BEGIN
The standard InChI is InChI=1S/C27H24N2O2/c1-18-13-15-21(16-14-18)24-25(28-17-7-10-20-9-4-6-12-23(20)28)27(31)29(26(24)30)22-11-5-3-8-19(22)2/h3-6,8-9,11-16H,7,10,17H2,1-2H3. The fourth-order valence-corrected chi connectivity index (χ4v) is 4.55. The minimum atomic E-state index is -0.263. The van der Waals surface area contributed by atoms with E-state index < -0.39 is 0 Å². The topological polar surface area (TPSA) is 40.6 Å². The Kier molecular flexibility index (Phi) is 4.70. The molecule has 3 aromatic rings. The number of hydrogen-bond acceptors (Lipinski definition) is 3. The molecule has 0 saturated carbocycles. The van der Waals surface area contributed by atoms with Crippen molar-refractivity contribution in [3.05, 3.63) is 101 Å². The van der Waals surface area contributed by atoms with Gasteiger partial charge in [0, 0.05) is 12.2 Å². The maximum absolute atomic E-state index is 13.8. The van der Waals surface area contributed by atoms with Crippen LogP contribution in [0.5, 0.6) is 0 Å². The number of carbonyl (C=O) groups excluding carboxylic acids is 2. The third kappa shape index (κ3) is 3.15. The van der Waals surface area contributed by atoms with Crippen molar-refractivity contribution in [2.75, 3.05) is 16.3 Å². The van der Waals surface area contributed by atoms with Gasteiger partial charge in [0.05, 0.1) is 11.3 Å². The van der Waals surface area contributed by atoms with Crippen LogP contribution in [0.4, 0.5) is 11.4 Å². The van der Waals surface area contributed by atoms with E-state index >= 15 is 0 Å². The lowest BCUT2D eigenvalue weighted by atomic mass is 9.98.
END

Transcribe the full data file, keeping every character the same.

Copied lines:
The standard InChI is InChI=1S/C27H24N2O2/c1-18-13-15-21(16-14-18)24-25(28-17-7-10-20-9-4-6-12-23(20)28)27(31)29(26(24)30)22-11-5-3-8-19(22)2/h3-6,8-9,11-16H,7,10,17H2,1-2H3. The fourth-order valence-corrected chi connectivity index (χ4v) is 4.55. The minimum atomic E-state index is -0.263. The van der Waals surface area contributed by atoms with E-state index < -0.39 is 0 Å². The topological polar surface area (TPSA) is 40.6 Å². The Kier molecular flexibility index (Phi) is 4.70. The molecule has 3 aromatic rings. The number of hydrogen-bond acceptors (Lipinski definition) is 3. The molecule has 0 saturated carbocycles. The van der Waals surface area contributed by atoms with Crippen molar-refractivity contribution in [3.05, 3.63) is 101 Å². The van der Waals surface area contributed by atoms with Gasteiger partial charge in [0, 0.05) is 12.2 Å². The maximum absolute atomic E-state index is 13.8. The van der Waals surface area contributed by atoms with Crippen LogP contribution in [0.5, 0.6) is 0 Å². The number of carbonyl (C=O) groups excluding carboxylic acids is 2. The third kappa shape index (κ3) is 3.15. The van der Waals surface area contributed by atoms with Crippen molar-refractivity contribution in [2.75, 3.05) is 16.3 Å². The van der Waals surface area contributed by atoms with Gasteiger partial charge in [0.05, 0.1) is 11.3 Å². The van der Waals surface area contributed by atoms with Crippen LogP contribution in [0.4, 0.5) is 11.4 Å². The van der Waals surface area contributed by atoms with E-state index >= 15 is 0 Å². The lowest BCUT2D eigenvalue weighted by atomic mass is 9.98.